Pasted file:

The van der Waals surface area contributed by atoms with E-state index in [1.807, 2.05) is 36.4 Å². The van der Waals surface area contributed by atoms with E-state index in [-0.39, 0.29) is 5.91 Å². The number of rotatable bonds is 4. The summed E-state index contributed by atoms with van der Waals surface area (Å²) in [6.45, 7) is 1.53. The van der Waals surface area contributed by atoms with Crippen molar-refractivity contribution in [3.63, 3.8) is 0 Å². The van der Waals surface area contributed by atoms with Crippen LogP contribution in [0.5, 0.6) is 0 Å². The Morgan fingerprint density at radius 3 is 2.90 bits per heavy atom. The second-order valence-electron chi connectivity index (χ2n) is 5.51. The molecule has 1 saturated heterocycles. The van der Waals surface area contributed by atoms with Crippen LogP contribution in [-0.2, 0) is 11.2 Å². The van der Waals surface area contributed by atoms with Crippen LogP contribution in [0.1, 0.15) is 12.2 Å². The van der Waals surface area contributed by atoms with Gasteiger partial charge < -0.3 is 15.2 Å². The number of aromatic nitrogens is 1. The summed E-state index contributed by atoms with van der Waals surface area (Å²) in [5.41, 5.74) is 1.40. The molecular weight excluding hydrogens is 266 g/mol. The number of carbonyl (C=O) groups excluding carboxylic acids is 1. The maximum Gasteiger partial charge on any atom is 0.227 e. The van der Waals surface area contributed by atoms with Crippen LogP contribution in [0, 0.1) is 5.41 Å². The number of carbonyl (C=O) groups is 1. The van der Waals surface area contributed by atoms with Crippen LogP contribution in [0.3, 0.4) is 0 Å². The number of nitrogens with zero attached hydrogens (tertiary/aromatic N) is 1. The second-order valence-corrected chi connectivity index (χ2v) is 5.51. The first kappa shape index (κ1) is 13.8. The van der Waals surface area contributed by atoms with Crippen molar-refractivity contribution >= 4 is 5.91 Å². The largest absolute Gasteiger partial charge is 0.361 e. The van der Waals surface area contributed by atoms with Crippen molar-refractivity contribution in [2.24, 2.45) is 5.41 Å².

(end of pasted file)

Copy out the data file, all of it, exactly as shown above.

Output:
The van der Waals surface area contributed by atoms with E-state index in [1.807, 2.05) is 36.4 Å². The van der Waals surface area contributed by atoms with E-state index in [-0.39, 0.29) is 5.91 Å². The number of rotatable bonds is 4. The summed E-state index contributed by atoms with van der Waals surface area (Å²) in [6.45, 7) is 1.53. The van der Waals surface area contributed by atoms with Crippen molar-refractivity contribution in [3.63, 3.8) is 0 Å². The van der Waals surface area contributed by atoms with Crippen LogP contribution in [0.5, 0.6) is 0 Å². The Morgan fingerprint density at radius 3 is 2.90 bits per heavy atom. The second-order valence-electron chi connectivity index (χ2n) is 5.51. The molecule has 1 saturated heterocycles. The van der Waals surface area contributed by atoms with Crippen LogP contribution in [-0.2, 0) is 11.2 Å². The van der Waals surface area contributed by atoms with Crippen LogP contribution in [0.1, 0.15) is 12.2 Å². The van der Waals surface area contributed by atoms with Gasteiger partial charge < -0.3 is 15.2 Å². The number of aromatic nitrogens is 1. The summed E-state index contributed by atoms with van der Waals surface area (Å²) in [5.41, 5.74) is 1.40. The molecular weight excluding hydrogens is 266 g/mol. The number of carbonyl (C=O) groups excluding carboxylic acids is 1. The maximum Gasteiger partial charge on any atom is 0.227 e. The van der Waals surface area contributed by atoms with Crippen LogP contribution in [0, 0.1) is 5.41 Å². The number of carbonyl (C=O) groups is 1. The van der Waals surface area contributed by atoms with Crippen LogP contribution in [0.3, 0.4) is 0 Å². The number of nitrogens with zero attached hydrogens (tertiary/aromatic N) is 1. The second-order valence-corrected chi connectivity index (χ2v) is 5.51. The first kappa shape index (κ1) is 13.8. The van der Waals surface area contributed by atoms with Crippen molar-refractivity contribution >= 4 is 5.91 Å². The largest absolute Gasteiger partial charge is 0.361 e. The van der Waals surface area contributed by atoms with Crippen molar-refractivity contribution in [2.24, 2.45) is 5.41 Å².